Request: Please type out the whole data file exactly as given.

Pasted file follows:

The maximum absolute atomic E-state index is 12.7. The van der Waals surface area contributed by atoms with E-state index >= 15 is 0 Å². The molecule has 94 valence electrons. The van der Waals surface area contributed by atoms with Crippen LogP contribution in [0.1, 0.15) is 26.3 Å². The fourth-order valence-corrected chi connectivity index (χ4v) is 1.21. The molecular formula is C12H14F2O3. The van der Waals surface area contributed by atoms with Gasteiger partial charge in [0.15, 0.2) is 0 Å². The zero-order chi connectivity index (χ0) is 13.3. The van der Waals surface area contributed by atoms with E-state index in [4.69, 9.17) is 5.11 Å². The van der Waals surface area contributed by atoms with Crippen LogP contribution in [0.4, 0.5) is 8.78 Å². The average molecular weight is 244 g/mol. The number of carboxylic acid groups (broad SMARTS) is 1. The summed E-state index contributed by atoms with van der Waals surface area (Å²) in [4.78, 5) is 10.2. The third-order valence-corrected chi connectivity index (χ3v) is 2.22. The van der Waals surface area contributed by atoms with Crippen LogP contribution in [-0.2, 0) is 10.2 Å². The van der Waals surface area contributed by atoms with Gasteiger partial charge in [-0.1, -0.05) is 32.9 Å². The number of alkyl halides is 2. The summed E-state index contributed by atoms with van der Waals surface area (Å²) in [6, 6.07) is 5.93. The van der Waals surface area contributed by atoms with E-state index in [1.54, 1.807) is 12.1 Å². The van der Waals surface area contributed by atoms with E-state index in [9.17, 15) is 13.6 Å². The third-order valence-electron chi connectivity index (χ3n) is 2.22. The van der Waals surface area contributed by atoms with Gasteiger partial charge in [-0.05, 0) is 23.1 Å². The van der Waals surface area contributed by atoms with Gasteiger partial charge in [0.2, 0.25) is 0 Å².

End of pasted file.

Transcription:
The maximum absolute atomic E-state index is 12.7. The van der Waals surface area contributed by atoms with E-state index >= 15 is 0 Å². The molecule has 94 valence electrons. The van der Waals surface area contributed by atoms with Crippen LogP contribution in [0.1, 0.15) is 26.3 Å². The fourth-order valence-corrected chi connectivity index (χ4v) is 1.21. The molecular formula is C12H14F2O3. The van der Waals surface area contributed by atoms with Gasteiger partial charge in [0.15, 0.2) is 0 Å². The zero-order chi connectivity index (χ0) is 13.3. The van der Waals surface area contributed by atoms with E-state index in [4.69, 9.17) is 5.11 Å². The van der Waals surface area contributed by atoms with Crippen LogP contribution in [0.4, 0.5) is 8.78 Å². The average molecular weight is 244 g/mol. The number of carboxylic acid groups (broad SMARTS) is 1. The summed E-state index contributed by atoms with van der Waals surface area (Å²) in [4.78, 5) is 10.2. The third-order valence-corrected chi connectivity index (χ3v) is 2.22. The van der Waals surface area contributed by atoms with Crippen LogP contribution in [-0.2, 0) is 10.2 Å². The van der Waals surface area contributed by atoms with Gasteiger partial charge in [-0.1, -0.05) is 32.9 Å². The number of alkyl halides is 2. The summed E-state index contributed by atoms with van der Waals surface area (Å²) in [6, 6.07) is 5.93. The van der Waals surface area contributed by atoms with E-state index in [1.54, 1.807) is 12.1 Å². The van der Waals surface area contributed by atoms with E-state index in [9.17, 15) is 13.6 Å². The third-order valence-electron chi connectivity index (χ3n) is 2.22. The van der Waals surface area contributed by atoms with Gasteiger partial charge in [-0.05, 0) is 23.1 Å². The van der Waals surface area contributed by atoms with Gasteiger partial charge in [0.2, 0.25) is 0 Å².